We love our grill marks don’t we? Whether you are a charcoal or wood-burning purist seeking that elusive perfect heat and glow, or content to turn up the gas and get cooking fast, it’s that sizzling stripe of Maillard Reaction, that chemical alchemy that gives us a concentration of crisp, that browned smokey flavor, that we are after. We’ll even use a hard-to-clean and clunky indoor grill pan if we have to, to get it in the dark days of winter. But let’s not think about that sorry indoor substitute for some good old grilled flavor right now. We are in the height of grilling season! Let’s just slice up an assortment of vegetables and get grilling.
I saw a simple, yet mouth-watering recipe for a cherry tomato vinaigrette in a recent issue of Bon Appétit and folded down the corner, as I always do when I see something I want to try. Do I always get to these recipes? No, but as was the case with this one, it popped into my head as I was cooking something else, and I thought “how good would that be mixed up with this?” Thus my grilled vegetables will be forever changed for the better, doused with juicy, tangy, sweet and warmed-to-bursting tomatoes.
Halve most of the grape tomatoes so they release their juices quickly when you warm them. Here’s a fun trick I saw this week for cutting grapes or tomatoes by the batch. My students know, I love any tips or tricks that make prep easier, or cooking more efficient, so try this one and decide for yourself if you think it saves time and effort. (I’m on the fence about it, but let me know below in the comments section what you think!) Warm a little olive oil in a pan, soften some diced shallot, add the tomatoes, smashing them lightly as they soften and sweat. Take them off the heat, season and add red wine vinegar and fresh herbs. Done in minutes.
For grilling the vegetables, keep it simple because you want their charred goodness to shine, and the vinaigrette will bring all the added flavor you need. Just cut the vegetables so they are substantial enough to withstand the grilling: too thin and they’ll stick and burn quickly, too thick and they will not be tender all the way through before they burn on the outside. Season liberally and generously with kosher salt and freshly ground pepper, drizzle with olive oil and combine to coat all slices.
I put the sweet potatoes and thickly cut cauliflower on the grill together because they have a similar density and cook time. Likewise with the zucchini and asparagus. I like to use a medium-high heat for grilling veg, and close the cover on the grill while they are cooking ( few minutes each side) to help them “bake” a bit and get tender on the inside.
And now an already gorgeous array of grilled vegetables is about to get itself elevated to pretty, and smart. (and crazy delicious.)
Put it out this way for impact, but I’d go ahead and toss it so all the juicy goodness coats every slice just before serving.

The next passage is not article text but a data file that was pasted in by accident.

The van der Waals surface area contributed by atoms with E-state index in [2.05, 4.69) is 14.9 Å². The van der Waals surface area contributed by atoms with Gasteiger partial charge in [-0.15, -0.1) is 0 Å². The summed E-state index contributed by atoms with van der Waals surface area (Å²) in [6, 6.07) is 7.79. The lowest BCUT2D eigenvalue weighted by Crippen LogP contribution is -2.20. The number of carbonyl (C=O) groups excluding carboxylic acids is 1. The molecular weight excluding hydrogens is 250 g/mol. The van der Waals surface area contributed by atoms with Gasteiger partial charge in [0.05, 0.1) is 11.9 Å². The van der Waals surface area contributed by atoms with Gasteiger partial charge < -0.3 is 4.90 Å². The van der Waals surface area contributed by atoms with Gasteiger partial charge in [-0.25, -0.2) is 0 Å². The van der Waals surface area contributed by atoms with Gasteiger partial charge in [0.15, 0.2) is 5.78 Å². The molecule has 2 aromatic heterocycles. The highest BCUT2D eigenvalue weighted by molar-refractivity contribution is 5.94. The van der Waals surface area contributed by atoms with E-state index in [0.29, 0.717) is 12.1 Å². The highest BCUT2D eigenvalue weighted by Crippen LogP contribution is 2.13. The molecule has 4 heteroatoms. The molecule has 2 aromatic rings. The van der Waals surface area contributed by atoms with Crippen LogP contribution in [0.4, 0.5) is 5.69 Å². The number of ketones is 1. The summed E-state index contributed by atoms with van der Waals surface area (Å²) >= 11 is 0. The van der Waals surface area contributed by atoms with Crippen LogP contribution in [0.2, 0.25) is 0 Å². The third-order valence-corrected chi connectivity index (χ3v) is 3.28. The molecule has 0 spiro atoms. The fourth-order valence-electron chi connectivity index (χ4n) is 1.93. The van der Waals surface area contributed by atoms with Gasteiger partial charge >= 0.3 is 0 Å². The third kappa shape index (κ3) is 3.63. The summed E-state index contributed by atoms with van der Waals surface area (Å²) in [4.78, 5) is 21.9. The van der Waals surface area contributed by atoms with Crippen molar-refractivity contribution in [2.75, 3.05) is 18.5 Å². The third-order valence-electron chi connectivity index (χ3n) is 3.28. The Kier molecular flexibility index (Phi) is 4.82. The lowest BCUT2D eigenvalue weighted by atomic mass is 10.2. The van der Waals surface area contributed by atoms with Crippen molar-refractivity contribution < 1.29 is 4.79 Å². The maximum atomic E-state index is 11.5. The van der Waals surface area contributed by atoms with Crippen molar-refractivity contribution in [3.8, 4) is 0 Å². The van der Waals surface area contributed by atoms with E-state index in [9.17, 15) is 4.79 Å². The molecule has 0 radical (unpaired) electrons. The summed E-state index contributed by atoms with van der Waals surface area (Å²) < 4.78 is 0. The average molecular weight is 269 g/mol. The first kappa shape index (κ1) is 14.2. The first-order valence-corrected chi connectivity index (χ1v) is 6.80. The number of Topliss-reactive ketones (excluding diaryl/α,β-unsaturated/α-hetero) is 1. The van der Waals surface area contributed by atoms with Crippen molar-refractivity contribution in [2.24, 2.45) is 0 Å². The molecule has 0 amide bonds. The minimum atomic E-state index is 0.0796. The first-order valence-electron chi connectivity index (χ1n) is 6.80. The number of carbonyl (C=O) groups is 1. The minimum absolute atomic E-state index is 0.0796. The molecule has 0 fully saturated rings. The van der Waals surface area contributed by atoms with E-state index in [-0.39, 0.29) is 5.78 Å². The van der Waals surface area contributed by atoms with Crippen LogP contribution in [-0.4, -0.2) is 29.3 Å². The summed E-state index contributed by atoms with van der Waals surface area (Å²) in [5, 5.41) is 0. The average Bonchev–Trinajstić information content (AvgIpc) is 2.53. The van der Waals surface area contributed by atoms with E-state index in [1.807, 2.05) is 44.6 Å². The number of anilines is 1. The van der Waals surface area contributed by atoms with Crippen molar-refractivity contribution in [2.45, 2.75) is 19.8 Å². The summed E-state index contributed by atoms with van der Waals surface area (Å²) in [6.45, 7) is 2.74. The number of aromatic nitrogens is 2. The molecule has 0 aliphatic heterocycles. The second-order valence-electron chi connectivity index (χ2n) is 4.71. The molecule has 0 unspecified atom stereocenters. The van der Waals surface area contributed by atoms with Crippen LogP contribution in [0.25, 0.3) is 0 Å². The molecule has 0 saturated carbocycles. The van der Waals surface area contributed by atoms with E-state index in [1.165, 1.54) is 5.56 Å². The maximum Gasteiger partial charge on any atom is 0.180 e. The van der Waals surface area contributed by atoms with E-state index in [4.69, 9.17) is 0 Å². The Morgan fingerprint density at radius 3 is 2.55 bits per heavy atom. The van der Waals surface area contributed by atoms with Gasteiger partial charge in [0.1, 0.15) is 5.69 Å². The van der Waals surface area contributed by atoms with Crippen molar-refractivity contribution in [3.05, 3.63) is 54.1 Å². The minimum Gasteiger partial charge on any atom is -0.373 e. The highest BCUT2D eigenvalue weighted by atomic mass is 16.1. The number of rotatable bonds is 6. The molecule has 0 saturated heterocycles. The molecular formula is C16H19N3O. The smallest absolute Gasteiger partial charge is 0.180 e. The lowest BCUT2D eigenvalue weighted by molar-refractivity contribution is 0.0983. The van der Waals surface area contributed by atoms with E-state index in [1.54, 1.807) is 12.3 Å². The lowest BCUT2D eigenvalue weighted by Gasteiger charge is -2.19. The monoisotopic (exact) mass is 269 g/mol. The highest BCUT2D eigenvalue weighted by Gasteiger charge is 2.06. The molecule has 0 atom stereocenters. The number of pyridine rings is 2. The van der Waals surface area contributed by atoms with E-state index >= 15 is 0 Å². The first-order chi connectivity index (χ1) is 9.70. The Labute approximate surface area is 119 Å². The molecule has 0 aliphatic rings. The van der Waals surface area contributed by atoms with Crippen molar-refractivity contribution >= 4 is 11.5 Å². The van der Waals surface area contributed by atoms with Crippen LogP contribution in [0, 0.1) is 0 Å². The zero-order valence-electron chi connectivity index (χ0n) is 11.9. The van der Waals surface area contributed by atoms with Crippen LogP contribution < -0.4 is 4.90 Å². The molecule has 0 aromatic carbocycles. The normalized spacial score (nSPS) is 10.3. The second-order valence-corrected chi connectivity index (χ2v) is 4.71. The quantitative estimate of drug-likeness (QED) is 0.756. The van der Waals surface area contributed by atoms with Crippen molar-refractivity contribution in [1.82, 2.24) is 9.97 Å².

I like to make a big batch of veggies to last me a week or so in the fridge. I can eat it as a quick side with anything, chop them up for a salad or omelette, put them on a piece of toast slathered with avocado or eat just like this. I filled a plate and crumbled a little sheep’s feta on the side. I did not have a crisp cold glass of Sauvignon Blanc with it, in the height of the day, for God’s sake! What am I European? Do I have time for naps? No. But I thought about it.
- yield: 1 1/2 cups
Cherry/Grape Tomato Vinaigrette
adapted from Alison Roman, Bon Appétit magazine, June 2013
Note: I doubled the recipe for the amount shown in pictures above. It was a big batch of veggies!
1 pint cherry tomaties
3 tablespoons olive oil, divided
1 medium shallot, finely chopped
1 tablespoon (or more to taste) red wine vinegar
Kosher salt, freshly ground pepper
2 tablespoons chopped, fresh chives or other herb of choice
Cut about half of the cherry tomatoes in half, leaving others whole. Heat 1 tablespoon of the oil in a medium saucepan. Add the shallot and cook, stirring often, until softened, but not browned. About 4 minutes.
- Add halved and whole tomatoes and cook, stirring occasionally, until beginning to release juices, 4–6 minutes. Mash some of tomatoes with a spoon. Continue to cook and stir another minute. Remove from heat.
Add 1 tablespoon vinegar and remaining 2 tablespoons oil; season with salt and pepper. Serve warm or room temperature; add chives just before serving.
DO AHEAD: Vinaigrette can be made (without herbs) 2 days ahead. Cover and chill. When ready to serve, bring to room temperature and stir in herbs/chives.
SERVING SUGGESTION: The vinaigrette can be used to dress salads, or served with meats hot off the grill, or add to pasta or any grain for a quick summer salad.
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